We've got ObamaCare. This October its ObamaCon, an event in Pittsburgh that is the latest high tech initiative from the White House.
The White House Frontiers Conference announced today is something of a swan song and a coda for the Obama Administration’s long string of technology efforts.
The one-day event is organized around topics that will hearken back to the President’s work in areas from climate change to revitalizing NASA, manufacturing and brain initiatives and improving STEM education. Obama will even serve as guest editor on an issue of Wired related to the event.
As its name suggests, organizers say the conference also will point forward to “building U.S. capacity in science, technology, and innovation, and the new technologies, challenges and goals that will continue to shape the 21st century and beyond.”
The Frontiers conference can shine a light on many areas that need investment and innovation. It also can act a rallying point for a very savvy politician.
“The event will put the president in a crucial presidential swing state — and one that is key to Democrats' hopes of taking back the Senate — less than a month before election day,” wrote The Hill.
The article posted today also quotes Obama ruminating on his post-Presidential future. “The conversations I have with Silicon Valley and with venture capital pull together my interests in science and organization in a way I find really satisfying,” Obama said.
To allay doubts about Obama’s record in high tech, the Administration posted a list of his 100 top achievements. It’s an impressive record that includes:
- Creating the posts of U.S. Chief Technology Officer, Chief Information Officer, and Chief Data Scientist
- Appointing five Nobel Laureates in science and 28 other members of the National Academies of Sciences, Engineering, and Medicine and hiring more than 450 engineers, designers, data scientists, and product managers in more than 25 agencies
- Spending $18.3 billion in R&D as part of the Recovery Act of February 2009, the largest annual increase in R&D funding in America’s history
- Adding or improving more than 114,000 miles of broadband infrastructure under the Recovery Act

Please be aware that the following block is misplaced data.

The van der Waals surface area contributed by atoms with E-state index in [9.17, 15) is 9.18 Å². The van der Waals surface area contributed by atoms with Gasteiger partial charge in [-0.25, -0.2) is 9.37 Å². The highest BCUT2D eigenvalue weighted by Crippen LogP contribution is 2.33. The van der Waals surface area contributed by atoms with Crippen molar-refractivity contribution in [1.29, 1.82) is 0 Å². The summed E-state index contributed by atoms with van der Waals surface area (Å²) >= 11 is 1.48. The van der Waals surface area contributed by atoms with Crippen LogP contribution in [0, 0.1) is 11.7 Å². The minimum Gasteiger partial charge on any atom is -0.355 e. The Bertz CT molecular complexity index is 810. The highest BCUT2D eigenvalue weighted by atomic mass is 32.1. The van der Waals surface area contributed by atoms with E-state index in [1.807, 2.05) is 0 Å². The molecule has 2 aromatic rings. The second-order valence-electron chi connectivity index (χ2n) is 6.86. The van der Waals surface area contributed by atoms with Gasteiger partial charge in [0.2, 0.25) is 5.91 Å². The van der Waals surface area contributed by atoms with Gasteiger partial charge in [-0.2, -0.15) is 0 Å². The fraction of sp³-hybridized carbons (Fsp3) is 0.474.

- Opening up since May 2013 more than 180,000 Federal data sets on Data.gov
- Creating CitizenScience.gov, a crowdsourcing vehicle for research agencies to work with citizen scientists
- Initiating more than 700 challenges worth more than $220 million on Challenge.gov to address problems ranging from Ebola to blocking illegal robocalls
- Setting up efforts such as the U.S. Global Change Research Program, the National Nanotechnology Initiative and the Federal Cybersecurity Research and Development Program
- Launching a national network of nine manufacturing institutes, supported by more than $600 million in Federal investment and $1.2 billion in matching funds
- Creating the National Robotics Initiative that has raised more than $150 million
- Launching the BRAIN Initiative to develop neuro-technologies that has raised $1.5 billion in public and private funds
- And hosting six White House Science Fairs, two White House Astronomy Nights, and an Hour of Code at the White House
A quick scan of the EE Times archives reminds me of some of Obama’s accomplishments that resonate here in Silicon Valley. For example, Obama launched the Global Entrepreneurship Summit and attended in June its latest forum at Stanford where he interviewed a panel of young startup CEOs including Facebook’s Mark Zuckerberg.
Under his Administration, Silicon Valley won a bid for a $165 million research facility for flexible electronics. The Department of Defense convinced tech executives from companies including Google and Apple to join a new organization to streamline government sourcing in high tech. And San Jose got its own patent office last fall, saving engineers millions of frequent flier miles to Washington D.C.
It hasn’t all been fair sailing for the last eight years. Only recently the U.S. withdrew a case against Apple for refusing to decrypt iPhones in a terrorism case that drew the Attorney General to speak at a major security conference here.
The IEEE criticized Obama for failing to go far enough with a 2014 action on high tech hiring of immigrants. The high tech industry is still split over an FCC action geared to reshape industry practice around set-top boxes. And only recently has the Valley recovered from a black eye after a government-supported solar venture went belly up here.
All in all, I’d say despite a few earthquakes, Silicon Valley and Washington D.C. grew considerably closer in the last eight years. The most daunting of all the frontiers ahead is the fall election and the prospects of a less tech-savvy president.
— Rick Merritt, Silicon Valley Bureau Chief, EE Times